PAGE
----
If you define your life by what you want you won't be free until you get it, and the instant you do, you'll just choose the next thing you want to chain yourself to. That's to say nothing of the consequences that radiate outwards from each acquisition, or each failed chase, which conspire to bind you still further. As I say, people are very good at ignoring the consequences before they hit, and denying them (wishing them away) when they wash over us, or even threaten to drown us (note Lucifer pointing out to Rachel that whilst she believes she is drowning as they pass to the third world, she in fact is not), but they are always there, limiting your choices next time around. Mahu wants the Earth too much to live in it. The truck driver, subconsciously or otherwise, exchanged his freedom for whatever it was he used Pharamond's money to buy. The Velleity itself wants to be worshipped, even if the gifts if offers in exchange will destroy its worshippers, both actual and potential, and presumably by extension itself. I don't believe for a second that it's coincidence that only that Duma, Angel of the Silences, seems to have any leeway in how he deals with the situation; for he alone is as Voiceless as we were when we first clambered down from the trees and realised we could kill each other faster with a stone in each hand. If he wants anything, it is known only to himself.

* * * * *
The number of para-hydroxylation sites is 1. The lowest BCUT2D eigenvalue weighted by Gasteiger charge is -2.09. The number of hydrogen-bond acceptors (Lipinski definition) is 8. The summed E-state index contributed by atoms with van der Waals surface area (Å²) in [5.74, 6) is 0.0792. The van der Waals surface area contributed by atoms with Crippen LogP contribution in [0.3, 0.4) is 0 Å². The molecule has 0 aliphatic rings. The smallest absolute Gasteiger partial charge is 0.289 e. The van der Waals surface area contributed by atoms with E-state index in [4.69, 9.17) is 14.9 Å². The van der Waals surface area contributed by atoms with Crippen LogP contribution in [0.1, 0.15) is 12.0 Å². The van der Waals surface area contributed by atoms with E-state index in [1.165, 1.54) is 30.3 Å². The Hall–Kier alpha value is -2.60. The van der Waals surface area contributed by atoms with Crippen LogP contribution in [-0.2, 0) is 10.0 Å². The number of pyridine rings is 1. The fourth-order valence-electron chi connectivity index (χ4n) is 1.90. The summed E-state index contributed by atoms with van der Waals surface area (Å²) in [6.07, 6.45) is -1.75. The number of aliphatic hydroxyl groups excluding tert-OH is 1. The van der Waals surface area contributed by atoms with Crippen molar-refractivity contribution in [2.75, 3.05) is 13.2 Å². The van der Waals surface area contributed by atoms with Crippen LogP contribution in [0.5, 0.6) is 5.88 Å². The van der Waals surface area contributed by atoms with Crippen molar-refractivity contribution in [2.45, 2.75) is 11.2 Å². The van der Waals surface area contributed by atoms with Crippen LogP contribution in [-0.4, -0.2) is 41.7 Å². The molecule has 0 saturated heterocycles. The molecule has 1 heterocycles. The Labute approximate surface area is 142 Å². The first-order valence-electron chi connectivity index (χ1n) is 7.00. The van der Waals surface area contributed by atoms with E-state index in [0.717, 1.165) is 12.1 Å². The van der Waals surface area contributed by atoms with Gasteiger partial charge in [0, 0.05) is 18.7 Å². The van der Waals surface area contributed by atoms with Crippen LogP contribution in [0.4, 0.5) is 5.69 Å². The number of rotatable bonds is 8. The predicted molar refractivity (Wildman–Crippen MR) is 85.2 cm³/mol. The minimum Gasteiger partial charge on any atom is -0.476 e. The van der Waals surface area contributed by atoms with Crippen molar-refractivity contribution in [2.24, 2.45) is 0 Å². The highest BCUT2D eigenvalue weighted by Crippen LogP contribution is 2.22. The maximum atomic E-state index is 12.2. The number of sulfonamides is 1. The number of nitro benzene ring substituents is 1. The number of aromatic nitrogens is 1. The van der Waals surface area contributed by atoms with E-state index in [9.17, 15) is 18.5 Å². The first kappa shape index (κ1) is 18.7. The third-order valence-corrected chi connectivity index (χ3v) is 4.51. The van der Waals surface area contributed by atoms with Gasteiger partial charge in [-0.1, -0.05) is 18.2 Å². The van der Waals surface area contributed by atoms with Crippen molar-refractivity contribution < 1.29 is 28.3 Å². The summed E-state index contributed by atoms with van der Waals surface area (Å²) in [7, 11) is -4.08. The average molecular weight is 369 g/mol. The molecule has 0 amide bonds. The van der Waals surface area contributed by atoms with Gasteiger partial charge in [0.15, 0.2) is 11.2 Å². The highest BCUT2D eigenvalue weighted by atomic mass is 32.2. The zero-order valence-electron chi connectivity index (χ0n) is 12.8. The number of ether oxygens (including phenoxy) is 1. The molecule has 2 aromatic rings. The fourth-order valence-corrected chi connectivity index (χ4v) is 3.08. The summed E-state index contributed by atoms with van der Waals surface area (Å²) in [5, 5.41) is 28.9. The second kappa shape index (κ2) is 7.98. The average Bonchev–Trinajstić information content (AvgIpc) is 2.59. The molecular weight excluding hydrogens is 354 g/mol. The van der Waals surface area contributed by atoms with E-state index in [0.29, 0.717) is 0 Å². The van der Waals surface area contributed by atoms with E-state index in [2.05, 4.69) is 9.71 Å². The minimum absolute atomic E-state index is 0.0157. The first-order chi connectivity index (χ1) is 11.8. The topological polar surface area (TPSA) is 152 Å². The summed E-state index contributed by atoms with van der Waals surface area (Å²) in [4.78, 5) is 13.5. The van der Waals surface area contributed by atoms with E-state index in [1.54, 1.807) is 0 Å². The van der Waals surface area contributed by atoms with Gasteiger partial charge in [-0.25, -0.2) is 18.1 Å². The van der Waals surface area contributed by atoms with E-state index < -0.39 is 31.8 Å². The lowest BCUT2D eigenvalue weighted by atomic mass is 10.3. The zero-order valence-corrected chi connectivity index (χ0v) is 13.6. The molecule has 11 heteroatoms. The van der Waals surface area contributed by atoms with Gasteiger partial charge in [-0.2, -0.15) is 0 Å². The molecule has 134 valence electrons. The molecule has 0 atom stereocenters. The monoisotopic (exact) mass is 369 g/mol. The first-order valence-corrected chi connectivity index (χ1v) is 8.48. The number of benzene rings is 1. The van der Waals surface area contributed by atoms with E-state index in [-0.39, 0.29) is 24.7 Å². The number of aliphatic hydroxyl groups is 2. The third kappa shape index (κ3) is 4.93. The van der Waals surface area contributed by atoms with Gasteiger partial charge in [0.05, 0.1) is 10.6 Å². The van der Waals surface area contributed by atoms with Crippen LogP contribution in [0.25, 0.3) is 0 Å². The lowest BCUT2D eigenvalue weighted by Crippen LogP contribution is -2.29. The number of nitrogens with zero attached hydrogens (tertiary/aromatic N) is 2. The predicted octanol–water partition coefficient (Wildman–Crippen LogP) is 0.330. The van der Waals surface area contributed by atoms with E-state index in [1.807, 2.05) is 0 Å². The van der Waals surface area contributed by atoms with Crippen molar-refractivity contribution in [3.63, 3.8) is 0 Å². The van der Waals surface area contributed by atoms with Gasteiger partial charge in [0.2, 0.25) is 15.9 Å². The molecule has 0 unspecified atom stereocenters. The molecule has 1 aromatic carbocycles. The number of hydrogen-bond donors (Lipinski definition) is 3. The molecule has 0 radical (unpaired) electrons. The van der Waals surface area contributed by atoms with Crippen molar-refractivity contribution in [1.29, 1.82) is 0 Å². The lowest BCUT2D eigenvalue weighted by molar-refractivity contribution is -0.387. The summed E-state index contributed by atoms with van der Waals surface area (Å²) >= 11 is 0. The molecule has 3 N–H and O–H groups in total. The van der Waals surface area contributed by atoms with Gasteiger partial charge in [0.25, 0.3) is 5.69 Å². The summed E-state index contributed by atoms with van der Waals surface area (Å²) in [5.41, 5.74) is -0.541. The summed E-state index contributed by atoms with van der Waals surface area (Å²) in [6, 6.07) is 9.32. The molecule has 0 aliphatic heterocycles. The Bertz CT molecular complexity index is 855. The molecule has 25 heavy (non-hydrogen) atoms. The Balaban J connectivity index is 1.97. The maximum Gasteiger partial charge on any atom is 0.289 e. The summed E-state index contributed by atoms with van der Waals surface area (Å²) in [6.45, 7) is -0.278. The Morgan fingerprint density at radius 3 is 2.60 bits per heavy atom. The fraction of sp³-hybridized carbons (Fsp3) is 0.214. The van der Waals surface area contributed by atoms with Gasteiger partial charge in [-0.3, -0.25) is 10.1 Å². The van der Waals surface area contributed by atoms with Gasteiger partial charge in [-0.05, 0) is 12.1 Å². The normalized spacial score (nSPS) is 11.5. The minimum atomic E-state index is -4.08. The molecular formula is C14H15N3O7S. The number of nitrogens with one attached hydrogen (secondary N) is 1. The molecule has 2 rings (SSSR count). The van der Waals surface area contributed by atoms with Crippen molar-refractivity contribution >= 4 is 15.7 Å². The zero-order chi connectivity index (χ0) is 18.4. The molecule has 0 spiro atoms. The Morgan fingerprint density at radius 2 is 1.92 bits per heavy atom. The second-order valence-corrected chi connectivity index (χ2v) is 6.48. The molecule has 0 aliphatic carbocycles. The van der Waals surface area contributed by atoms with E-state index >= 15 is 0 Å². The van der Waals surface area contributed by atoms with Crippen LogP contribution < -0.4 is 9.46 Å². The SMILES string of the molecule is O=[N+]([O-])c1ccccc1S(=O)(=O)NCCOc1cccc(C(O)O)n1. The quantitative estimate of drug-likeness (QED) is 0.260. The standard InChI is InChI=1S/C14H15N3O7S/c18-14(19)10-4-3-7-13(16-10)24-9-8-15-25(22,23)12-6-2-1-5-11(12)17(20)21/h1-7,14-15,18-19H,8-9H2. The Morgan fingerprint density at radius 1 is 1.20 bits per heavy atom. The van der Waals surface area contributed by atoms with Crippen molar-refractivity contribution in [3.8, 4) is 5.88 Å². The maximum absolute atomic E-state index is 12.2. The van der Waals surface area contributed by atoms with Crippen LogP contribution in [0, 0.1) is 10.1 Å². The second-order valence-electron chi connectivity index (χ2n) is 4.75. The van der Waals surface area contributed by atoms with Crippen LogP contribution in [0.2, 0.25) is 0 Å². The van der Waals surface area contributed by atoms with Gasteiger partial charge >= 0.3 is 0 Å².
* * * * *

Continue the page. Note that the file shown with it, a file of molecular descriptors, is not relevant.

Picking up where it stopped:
All of this, by the way, is why Rachel is so important to his chances of success. Yes, she serves as a guide, her Navajo heritage getting him to the Fourth World, but there is more:
Rachel: Pharamond said we could come up here because I'm Navajo. Is that the only reason you brought me? Because you couldn't get in by yourself?The vital truth about Rachel is that in her, alone amongst the characters in the story, what she wants and what she needs has become inextricably entwined. She wished herself free of her brother; his inability to walk or speak made him a stone around her neck, stopped her from being free. But, ironically and inevitably, her wish makes her less free still, for now she feels she needs to return him to life, to undo her acquisition of what she wanted. But does she want him back? Or does she need him back? Or is it neither; does she claim she needs him back, but in actuality simply needs to demonstrate that she tried. Does she need to attempt the quest but actually want to fail?
Lucifer: No. Not the only reason.
Perhaps only in such confusion can one wish for what one needs, when one is distracted enough to follow the fundamental principles of one's make-up. Only by being unable to voice what she wants, by not having the words she needs to formulate what that would be, can she end up asking for what she needs instead. And what she needs, like everyone else, turns out to be freedom.